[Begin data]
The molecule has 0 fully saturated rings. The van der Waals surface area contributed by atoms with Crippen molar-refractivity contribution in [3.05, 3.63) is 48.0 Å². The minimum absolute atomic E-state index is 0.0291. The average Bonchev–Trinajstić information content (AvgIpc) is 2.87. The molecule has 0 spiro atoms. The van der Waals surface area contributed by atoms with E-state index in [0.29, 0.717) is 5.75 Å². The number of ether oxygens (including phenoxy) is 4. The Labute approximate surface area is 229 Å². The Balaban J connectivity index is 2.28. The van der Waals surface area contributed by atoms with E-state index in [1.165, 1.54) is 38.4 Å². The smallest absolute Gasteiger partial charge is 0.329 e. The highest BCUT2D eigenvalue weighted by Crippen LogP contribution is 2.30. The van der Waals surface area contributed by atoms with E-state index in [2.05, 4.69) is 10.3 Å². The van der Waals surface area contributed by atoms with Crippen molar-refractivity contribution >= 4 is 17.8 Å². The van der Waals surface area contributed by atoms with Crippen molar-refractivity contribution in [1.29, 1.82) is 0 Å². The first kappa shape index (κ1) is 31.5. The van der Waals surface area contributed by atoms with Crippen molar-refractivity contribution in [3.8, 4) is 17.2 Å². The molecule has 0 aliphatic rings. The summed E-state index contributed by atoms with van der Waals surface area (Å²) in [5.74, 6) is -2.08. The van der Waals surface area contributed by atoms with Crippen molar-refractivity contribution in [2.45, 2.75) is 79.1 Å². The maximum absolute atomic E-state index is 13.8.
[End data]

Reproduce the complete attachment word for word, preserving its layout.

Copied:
The molecule has 0 fully saturated rings. The van der Waals surface area contributed by atoms with Crippen molar-refractivity contribution in [3.05, 3.63) is 48.0 Å². The minimum absolute atomic E-state index is 0.0291. The average Bonchev–Trinajstić information content (AvgIpc) is 2.87. The molecule has 0 spiro atoms. The van der Waals surface area contributed by atoms with E-state index in [0.29, 0.717) is 5.75 Å². The number of ether oxygens (including phenoxy) is 4. The Labute approximate surface area is 229 Å². The Balaban J connectivity index is 2.28. The van der Waals surface area contributed by atoms with E-state index in [1.165, 1.54) is 38.4 Å². The smallest absolute Gasteiger partial charge is 0.329 e. The highest BCUT2D eigenvalue weighted by Crippen LogP contribution is 2.30. The van der Waals surface area contributed by atoms with E-state index in [2.05, 4.69) is 10.3 Å². The van der Waals surface area contributed by atoms with Crippen molar-refractivity contribution >= 4 is 17.8 Å². The van der Waals surface area contributed by atoms with Crippen molar-refractivity contribution in [1.29, 1.82) is 0 Å². The first kappa shape index (κ1) is 31.5. The van der Waals surface area contributed by atoms with Crippen molar-refractivity contribution in [3.8, 4) is 17.2 Å². The molecule has 0 aliphatic rings. The summed E-state index contributed by atoms with van der Waals surface area (Å²) in [5.74, 6) is -2.08. The van der Waals surface area contributed by atoms with Crippen molar-refractivity contribution in [2.45, 2.75) is 79.1 Å². The maximum absolute atomic E-state index is 13.8.